By JiJi Russell
As the weather turns chilly and the hustle-bustle begins, you might feel your own time compressing. What a perfect opportunity to take up meditation. Ten minutes a day, to begin, can offer a great antidote to the tendency toward insanity that seems to define the holiday season.
These days, the practice of meditation is being used within many structured environments, including corporate and medical, and with much documented success. Mindfulness practice, a type of secular meditation, requires no financial outlay and no equipment. The practice “simply” asks us to show up, pay attention, and become present as we hone our ability and turn inward and cultivate compassion, clarity, and/or guidance.
Some medical organizations and integrative health centers have dedicated entire facilities and programs to mindfulness practices and relaxation techniques as a means to reduce the impact stress can bear on us physically, mentally, and emotionally.
Not too long ago, I attended a training course in “Mindful Leadership.” What a gift to be immersed in four days of training, which included intensive daily meditation and a detachment from electronic devices, all within a serene and majestic high mountain valley in the Catskill Mountains of New York.
We all serve in leadership roles from time to time—as a parent, a teacher, a supervisor, a community leader. Taking on these roles with a mind and a heart tuned with mindfulness will bring even greater integrity to those who look to you for guidance. Start with yourself and allow the experience you gain to better support others.
Leaders need the ability to recognize their own habits of mind and states of mental, physical, and emotional balance (or imbalance). In this way they can come from a more skillful place and respond to the many and urgent matters that arise at work and at home.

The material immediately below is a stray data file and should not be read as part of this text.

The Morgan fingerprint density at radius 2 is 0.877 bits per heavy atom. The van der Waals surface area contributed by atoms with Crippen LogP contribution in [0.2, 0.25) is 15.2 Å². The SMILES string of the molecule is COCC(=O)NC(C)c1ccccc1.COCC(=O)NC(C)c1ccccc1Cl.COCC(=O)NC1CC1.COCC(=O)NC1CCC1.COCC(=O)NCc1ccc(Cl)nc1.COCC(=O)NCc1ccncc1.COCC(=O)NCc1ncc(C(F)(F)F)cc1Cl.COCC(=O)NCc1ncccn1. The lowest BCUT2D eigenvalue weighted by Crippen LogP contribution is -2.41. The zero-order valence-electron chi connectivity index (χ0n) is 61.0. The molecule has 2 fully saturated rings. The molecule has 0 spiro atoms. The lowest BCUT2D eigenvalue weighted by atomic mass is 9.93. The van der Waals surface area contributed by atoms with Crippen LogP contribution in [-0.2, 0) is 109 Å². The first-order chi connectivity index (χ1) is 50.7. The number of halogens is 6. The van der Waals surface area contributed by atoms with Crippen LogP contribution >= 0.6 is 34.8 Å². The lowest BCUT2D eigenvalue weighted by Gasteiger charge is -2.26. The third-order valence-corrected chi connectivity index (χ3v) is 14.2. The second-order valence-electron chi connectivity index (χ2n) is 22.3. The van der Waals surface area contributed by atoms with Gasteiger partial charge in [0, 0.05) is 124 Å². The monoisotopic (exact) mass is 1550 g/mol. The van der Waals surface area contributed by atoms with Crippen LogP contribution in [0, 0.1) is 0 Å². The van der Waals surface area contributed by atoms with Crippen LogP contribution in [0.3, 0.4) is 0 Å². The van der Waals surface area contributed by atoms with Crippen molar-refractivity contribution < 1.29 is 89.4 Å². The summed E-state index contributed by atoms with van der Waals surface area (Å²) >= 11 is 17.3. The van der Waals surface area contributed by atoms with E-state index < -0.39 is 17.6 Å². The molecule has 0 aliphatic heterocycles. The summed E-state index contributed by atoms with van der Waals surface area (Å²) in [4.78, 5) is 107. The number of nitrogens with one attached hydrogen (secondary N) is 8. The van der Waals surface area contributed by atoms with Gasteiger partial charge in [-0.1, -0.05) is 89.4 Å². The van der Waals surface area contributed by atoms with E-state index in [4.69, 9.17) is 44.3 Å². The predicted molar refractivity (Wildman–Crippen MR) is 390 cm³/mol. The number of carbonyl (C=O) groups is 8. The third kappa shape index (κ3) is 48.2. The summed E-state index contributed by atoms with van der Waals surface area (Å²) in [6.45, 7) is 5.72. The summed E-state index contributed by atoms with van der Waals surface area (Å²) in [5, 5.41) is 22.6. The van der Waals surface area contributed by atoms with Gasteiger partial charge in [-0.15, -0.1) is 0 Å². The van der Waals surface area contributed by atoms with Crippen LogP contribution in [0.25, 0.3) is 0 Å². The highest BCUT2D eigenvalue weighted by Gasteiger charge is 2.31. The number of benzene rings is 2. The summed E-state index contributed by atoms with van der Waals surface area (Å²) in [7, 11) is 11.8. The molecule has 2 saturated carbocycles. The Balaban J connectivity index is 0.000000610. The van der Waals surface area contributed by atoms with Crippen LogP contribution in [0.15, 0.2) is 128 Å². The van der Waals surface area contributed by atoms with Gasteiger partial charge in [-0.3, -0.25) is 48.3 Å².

When we neglect our own inner work, we risk becoming victim to our own distracted minds and perhaps unskillfully reacting, instead of responding, to the people and situations at hand.
I learned a lot about my own path toward better balance at the training, I’m trying to ‘rewire’ my brain to break bad mental habits and give way to greater attention, clarity, and compassion.
During this time of year, and indeed, this time of great global conflict, we need to find and nurture a strong, steady core of goodness and resiliency. We need leaders who act in ways that are thoughtful, clear, and compassionate. We need to show those who depend on us what those ways of acting look like and how they feel. Meditation can help us defragment the parts; find commonality; and tap into a more true essence of who we are and what we have to offer.
If you have any feelings of stress or anxiety, I encourage you to explore the practice of meditation. Try it for just ten minutes a day, for one week. It costs nothing but your time and attention. Give yourself that gift, and you will be sharing it with others around you more than you might realize.
For several guided meditations (free), try the audio downloads of long-time instructor Tara Brach: http://www.tarabrach.com/audioarchives-guided-meditations.html